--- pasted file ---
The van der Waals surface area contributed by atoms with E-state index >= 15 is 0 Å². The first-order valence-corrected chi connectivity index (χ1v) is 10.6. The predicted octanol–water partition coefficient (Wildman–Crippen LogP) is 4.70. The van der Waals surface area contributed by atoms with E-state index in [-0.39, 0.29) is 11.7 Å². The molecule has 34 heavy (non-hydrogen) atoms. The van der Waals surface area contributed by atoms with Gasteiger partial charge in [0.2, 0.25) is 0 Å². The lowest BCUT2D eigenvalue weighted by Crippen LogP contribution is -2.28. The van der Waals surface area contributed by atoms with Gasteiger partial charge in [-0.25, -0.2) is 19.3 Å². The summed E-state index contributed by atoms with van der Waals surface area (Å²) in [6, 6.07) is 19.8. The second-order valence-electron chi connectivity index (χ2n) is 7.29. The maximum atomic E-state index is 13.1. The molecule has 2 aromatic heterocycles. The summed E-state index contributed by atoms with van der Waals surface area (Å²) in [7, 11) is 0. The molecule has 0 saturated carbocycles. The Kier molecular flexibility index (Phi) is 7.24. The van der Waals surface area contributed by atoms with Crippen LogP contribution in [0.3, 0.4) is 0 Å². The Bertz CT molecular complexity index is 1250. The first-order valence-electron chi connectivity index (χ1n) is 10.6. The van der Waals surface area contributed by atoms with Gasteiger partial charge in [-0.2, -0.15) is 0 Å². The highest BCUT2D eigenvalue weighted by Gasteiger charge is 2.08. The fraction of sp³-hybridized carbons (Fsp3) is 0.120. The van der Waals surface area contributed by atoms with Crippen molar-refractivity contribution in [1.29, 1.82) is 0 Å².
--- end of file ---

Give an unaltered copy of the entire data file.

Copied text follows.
The van der Waals surface area contributed by atoms with E-state index >= 15 is 0 Å². The first-order valence-corrected chi connectivity index (χ1v) is 10.6. The predicted octanol–water partition coefficient (Wildman–Crippen LogP) is 4.70. The van der Waals surface area contributed by atoms with E-state index in [-0.39, 0.29) is 11.7 Å². The molecule has 34 heavy (non-hydrogen) atoms. The van der Waals surface area contributed by atoms with Gasteiger partial charge in [0.2, 0.25) is 0 Å². The lowest BCUT2D eigenvalue weighted by Crippen LogP contribution is -2.28. The van der Waals surface area contributed by atoms with Gasteiger partial charge in [-0.25, -0.2) is 19.3 Å². The summed E-state index contributed by atoms with van der Waals surface area (Å²) in [6, 6.07) is 19.8. The second-order valence-electron chi connectivity index (χ2n) is 7.29. The maximum atomic E-state index is 13.1. The molecule has 2 aromatic heterocycles. The summed E-state index contributed by atoms with van der Waals surface area (Å²) in [7, 11) is 0. The molecule has 0 saturated carbocycles. The Kier molecular flexibility index (Phi) is 7.24. The van der Waals surface area contributed by atoms with Crippen LogP contribution in [0.3, 0.4) is 0 Å². The Bertz CT molecular complexity index is 1250. The first-order valence-electron chi connectivity index (χ1n) is 10.6. The van der Waals surface area contributed by atoms with Gasteiger partial charge in [-0.2, -0.15) is 0 Å². The highest BCUT2D eigenvalue weighted by Gasteiger charge is 2.08. The fraction of sp³-hybridized carbons (Fsp3) is 0.120. The van der Waals surface area contributed by atoms with Crippen molar-refractivity contribution in [1.29, 1.82) is 0 Å².